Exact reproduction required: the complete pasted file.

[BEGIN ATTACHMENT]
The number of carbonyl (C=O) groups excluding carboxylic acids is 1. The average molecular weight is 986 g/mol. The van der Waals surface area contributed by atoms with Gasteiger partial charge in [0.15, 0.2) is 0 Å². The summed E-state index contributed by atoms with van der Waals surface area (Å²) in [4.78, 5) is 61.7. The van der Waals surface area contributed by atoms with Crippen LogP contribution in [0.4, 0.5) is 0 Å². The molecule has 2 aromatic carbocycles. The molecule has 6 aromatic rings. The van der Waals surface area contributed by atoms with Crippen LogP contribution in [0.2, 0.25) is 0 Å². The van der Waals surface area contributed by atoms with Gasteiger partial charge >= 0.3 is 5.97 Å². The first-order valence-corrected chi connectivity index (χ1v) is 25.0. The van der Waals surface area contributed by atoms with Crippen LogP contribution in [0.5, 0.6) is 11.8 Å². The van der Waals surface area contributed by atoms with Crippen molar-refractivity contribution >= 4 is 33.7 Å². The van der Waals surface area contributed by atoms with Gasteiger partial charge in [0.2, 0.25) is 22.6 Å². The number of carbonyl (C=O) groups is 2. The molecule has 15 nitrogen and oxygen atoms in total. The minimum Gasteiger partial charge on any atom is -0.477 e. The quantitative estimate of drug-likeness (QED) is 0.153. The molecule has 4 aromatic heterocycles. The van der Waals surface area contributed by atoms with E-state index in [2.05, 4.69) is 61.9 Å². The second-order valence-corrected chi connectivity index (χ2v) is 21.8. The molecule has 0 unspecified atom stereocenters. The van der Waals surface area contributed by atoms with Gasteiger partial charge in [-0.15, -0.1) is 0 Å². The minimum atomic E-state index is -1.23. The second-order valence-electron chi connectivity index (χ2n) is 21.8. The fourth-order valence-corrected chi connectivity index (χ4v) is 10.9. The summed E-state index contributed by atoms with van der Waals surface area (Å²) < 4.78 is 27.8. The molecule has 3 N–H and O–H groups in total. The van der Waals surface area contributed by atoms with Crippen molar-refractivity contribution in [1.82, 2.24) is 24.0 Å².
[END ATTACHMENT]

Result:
The number of carbonyl (C=O) groups excluding carboxylic acids is 1. The average molecular weight is 986 g/mol. The van der Waals surface area contributed by atoms with Gasteiger partial charge in [0.15, 0.2) is 0 Å². The summed E-state index contributed by atoms with van der Waals surface area (Å²) in [4.78, 5) is 61.7. The van der Waals surface area contributed by atoms with Crippen LogP contribution in [0.4, 0.5) is 0 Å². The molecule has 2 aromatic carbocycles. The molecule has 6 aromatic rings. The van der Waals surface area contributed by atoms with Crippen LogP contribution in [0.2, 0.25) is 0 Å². The van der Waals surface area contributed by atoms with Gasteiger partial charge >= 0.3 is 5.97 Å². The first-order valence-corrected chi connectivity index (χ1v) is 25.0. The van der Waals surface area contributed by atoms with Crippen LogP contribution in [0.5, 0.6) is 11.8 Å². The van der Waals surface area contributed by atoms with Crippen molar-refractivity contribution >= 4 is 33.7 Å². The van der Waals surface area contributed by atoms with Gasteiger partial charge in [0.2, 0.25) is 22.6 Å². The number of carbonyl (C=O) groups is 2. The molecule has 15 nitrogen and oxygen atoms in total. The minimum Gasteiger partial charge on any atom is -0.477 e. The quantitative estimate of drug-likeness (QED) is 0.153. The molecule has 4 aromatic heterocycles. The van der Waals surface area contributed by atoms with E-state index in [2.05, 4.69) is 61.9 Å². The second-order valence-corrected chi connectivity index (χ2v) is 21.8. The molecule has 0 unspecified atom stereocenters. The van der Waals surface area contributed by atoms with Gasteiger partial charge in [-0.15, -0.1) is 0 Å². The minimum atomic E-state index is -1.23. The second-order valence-electron chi connectivity index (χ2n) is 21.8. The fourth-order valence-corrected chi connectivity index (χ4v) is 10.9. The summed E-state index contributed by atoms with van der Waals surface area (Å²) < 4.78 is 27.8. The molecule has 3 N–H and O–H groups in total. The van der Waals surface area contributed by atoms with Crippen molar-refractivity contribution in [1.82, 2.24) is 24.0 Å².